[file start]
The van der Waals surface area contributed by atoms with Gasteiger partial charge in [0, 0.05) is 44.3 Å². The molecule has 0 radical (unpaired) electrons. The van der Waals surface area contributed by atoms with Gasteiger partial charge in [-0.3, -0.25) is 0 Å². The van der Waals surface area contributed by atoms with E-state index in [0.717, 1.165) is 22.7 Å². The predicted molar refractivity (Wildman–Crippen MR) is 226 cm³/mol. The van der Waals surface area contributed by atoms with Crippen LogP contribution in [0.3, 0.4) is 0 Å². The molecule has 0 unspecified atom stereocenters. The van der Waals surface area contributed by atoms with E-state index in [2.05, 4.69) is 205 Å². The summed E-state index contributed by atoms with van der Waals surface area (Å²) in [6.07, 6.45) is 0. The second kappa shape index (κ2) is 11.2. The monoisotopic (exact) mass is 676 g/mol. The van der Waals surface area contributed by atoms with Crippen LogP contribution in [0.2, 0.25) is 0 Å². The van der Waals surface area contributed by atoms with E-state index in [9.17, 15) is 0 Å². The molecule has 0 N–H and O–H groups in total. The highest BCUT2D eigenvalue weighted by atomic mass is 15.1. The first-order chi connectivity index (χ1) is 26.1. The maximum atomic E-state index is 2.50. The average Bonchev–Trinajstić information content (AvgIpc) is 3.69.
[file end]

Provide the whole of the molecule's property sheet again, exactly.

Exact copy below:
The van der Waals surface area contributed by atoms with Gasteiger partial charge in [0, 0.05) is 44.3 Å². The molecule has 0 radical (unpaired) electrons. The van der Waals surface area contributed by atoms with Gasteiger partial charge in [-0.3, -0.25) is 0 Å². The van der Waals surface area contributed by atoms with E-state index in [0.717, 1.165) is 22.7 Å². The predicted molar refractivity (Wildman–Crippen MR) is 226 cm³/mol. The van der Waals surface area contributed by atoms with Crippen LogP contribution in [0.3, 0.4) is 0 Å². The molecule has 0 unspecified atom stereocenters. The van der Waals surface area contributed by atoms with E-state index in [2.05, 4.69) is 205 Å². The summed E-state index contributed by atoms with van der Waals surface area (Å²) in [6.07, 6.45) is 0. The second kappa shape index (κ2) is 11.2. The monoisotopic (exact) mass is 676 g/mol. The van der Waals surface area contributed by atoms with Crippen LogP contribution in [0.2, 0.25) is 0 Å². The van der Waals surface area contributed by atoms with E-state index in [9.17, 15) is 0 Å². The molecule has 0 N–H and O–H groups in total. The highest BCUT2D eigenvalue weighted by atomic mass is 15.1. The first-order chi connectivity index (χ1) is 26.1. The maximum atomic E-state index is 2.50. The average Bonchev–Trinajstić information content (AvgIpc) is 3.69.